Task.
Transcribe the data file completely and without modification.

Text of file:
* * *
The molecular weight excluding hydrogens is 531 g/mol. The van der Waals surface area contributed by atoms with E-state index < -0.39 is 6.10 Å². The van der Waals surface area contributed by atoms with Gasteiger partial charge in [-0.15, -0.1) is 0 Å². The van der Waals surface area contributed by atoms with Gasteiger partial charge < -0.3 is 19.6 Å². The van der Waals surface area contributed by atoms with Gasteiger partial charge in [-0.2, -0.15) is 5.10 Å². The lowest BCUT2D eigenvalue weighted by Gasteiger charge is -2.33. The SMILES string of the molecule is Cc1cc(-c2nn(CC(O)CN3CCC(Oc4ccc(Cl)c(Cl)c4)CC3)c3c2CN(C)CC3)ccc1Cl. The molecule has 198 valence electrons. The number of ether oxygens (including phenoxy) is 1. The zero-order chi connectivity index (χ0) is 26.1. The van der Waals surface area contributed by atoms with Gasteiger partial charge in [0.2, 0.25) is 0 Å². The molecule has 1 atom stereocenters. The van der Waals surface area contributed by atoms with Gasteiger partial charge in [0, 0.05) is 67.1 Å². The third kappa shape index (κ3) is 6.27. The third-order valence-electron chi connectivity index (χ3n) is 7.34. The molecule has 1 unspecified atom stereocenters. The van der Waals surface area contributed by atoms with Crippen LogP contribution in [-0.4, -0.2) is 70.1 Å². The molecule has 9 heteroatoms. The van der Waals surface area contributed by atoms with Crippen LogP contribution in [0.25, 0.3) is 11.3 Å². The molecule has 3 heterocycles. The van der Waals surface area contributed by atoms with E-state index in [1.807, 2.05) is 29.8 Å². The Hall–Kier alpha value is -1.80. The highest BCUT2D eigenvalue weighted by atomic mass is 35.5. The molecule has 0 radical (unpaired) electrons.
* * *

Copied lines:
The molecular weight excluding hydrogens is 531 g/mol. The van der Waals surface area contributed by atoms with E-state index < -0.39 is 6.10 Å². The van der Waals surface area contributed by atoms with Gasteiger partial charge in [-0.15, -0.1) is 0 Å². The van der Waals surface area contributed by atoms with Gasteiger partial charge < -0.3 is 19.6 Å². The van der Waals surface area contributed by atoms with Gasteiger partial charge in [-0.2, -0.15) is 5.10 Å². The lowest BCUT2D eigenvalue weighted by Gasteiger charge is -2.33. The SMILES string of the molecule is Cc1cc(-c2nn(CC(O)CN3CCC(Oc4ccc(Cl)c(Cl)c4)CC3)c3c2CN(C)CC3)ccc1Cl. The molecule has 198 valence electrons. The number of ether oxygens (including phenoxy) is 1. The zero-order chi connectivity index (χ0) is 26.1. The van der Waals surface area contributed by atoms with Gasteiger partial charge in [0.2, 0.25) is 0 Å². The molecule has 1 atom stereocenters. The van der Waals surface area contributed by atoms with Gasteiger partial charge in [0, 0.05) is 67.1 Å². The third kappa shape index (κ3) is 6.27. The third-order valence-electron chi connectivity index (χ3n) is 7.34. The molecule has 1 unspecified atom stereocenters. The van der Waals surface area contributed by atoms with Crippen LogP contribution in [-0.4, -0.2) is 70.1 Å². The molecule has 9 heteroatoms. The van der Waals surface area contributed by atoms with Crippen LogP contribution in [0.25, 0.3) is 11.3 Å². The molecule has 3 heterocycles. The van der Waals surface area contributed by atoms with E-state index in [1.807, 2.05) is 29.8 Å². The Hall–Kier alpha value is -1.80. The highest BCUT2D eigenvalue weighted by atomic mass is 35.5. The molecule has 0 radical (unpaired) electrons.